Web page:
Over musicians’ objections, Philadelphia orchestra seeks bankruptcy

The Philadelphia Orchestra will seek bankruptcy protection.  Facing a shrinking endowment and growing deficit, the orchestra board members decided Saturday to file Chapter 11.

As board members entered the building on Market Street where their meeting would take place, orchestra musicians demonstrated their opposition to bankruptcy in the best way they knew how–with their instruments.

John Koen, the chair of the player’s committee, says the musicians have offered an employment contract that would save the organization $25 million in three and a half years.

“My committee made a proposal that would be more than enough to prevent this,” said Koen. “They should be able to take the contract we offered and say to donors, the musicians are making a sacrifice but are willing to work with us.”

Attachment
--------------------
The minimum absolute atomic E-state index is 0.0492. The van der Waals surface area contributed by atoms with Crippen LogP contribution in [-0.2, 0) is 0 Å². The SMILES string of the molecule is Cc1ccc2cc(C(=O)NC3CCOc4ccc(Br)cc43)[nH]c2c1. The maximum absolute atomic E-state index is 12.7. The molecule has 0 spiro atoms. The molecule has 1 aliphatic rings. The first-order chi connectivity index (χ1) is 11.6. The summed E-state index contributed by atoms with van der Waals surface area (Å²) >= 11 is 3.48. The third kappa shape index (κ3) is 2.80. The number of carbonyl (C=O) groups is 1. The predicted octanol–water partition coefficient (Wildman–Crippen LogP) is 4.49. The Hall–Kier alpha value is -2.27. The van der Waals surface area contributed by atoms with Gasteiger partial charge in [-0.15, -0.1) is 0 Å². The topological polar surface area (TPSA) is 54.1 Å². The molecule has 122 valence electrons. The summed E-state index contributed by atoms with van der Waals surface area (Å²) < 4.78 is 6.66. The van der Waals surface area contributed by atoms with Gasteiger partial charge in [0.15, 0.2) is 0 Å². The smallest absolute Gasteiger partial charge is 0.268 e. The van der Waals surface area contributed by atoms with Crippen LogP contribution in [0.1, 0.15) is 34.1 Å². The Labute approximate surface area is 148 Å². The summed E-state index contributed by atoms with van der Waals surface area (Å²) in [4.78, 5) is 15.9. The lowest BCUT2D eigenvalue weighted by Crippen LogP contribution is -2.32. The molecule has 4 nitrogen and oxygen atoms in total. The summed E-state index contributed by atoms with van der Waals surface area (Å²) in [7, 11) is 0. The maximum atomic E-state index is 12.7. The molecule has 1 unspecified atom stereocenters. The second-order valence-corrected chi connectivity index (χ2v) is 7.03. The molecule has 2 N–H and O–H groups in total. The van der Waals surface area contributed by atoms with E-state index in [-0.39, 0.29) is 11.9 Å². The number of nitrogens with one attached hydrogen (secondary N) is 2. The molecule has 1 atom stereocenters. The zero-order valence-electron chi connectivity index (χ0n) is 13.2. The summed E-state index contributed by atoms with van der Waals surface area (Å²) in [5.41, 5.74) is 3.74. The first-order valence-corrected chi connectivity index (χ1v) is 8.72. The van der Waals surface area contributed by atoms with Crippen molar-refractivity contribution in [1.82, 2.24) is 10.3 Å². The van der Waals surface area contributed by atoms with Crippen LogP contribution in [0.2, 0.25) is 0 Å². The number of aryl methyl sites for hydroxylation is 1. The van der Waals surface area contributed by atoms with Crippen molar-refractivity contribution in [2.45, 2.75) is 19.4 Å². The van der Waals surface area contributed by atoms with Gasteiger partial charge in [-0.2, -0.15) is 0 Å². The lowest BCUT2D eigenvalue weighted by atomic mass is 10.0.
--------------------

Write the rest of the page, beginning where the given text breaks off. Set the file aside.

The board overwhelmingly voted for bankruptcy protection.  The only dissenting votes were the five from the player’s committee.  Board chair Richard Worley says the decision was difficult and emotional.

“We’re running low on cash, we’re running a deficit, we have to put ourselves into a position that will attract investment funds that will help us begin the turnaround,” Worley said.

Orchestras in other cities have also filed for bankruptcy recently–including Honolulu and Louisville–but none of the size and quality of Philadelphia. The show will go on. The players will continue to perform their regular season.

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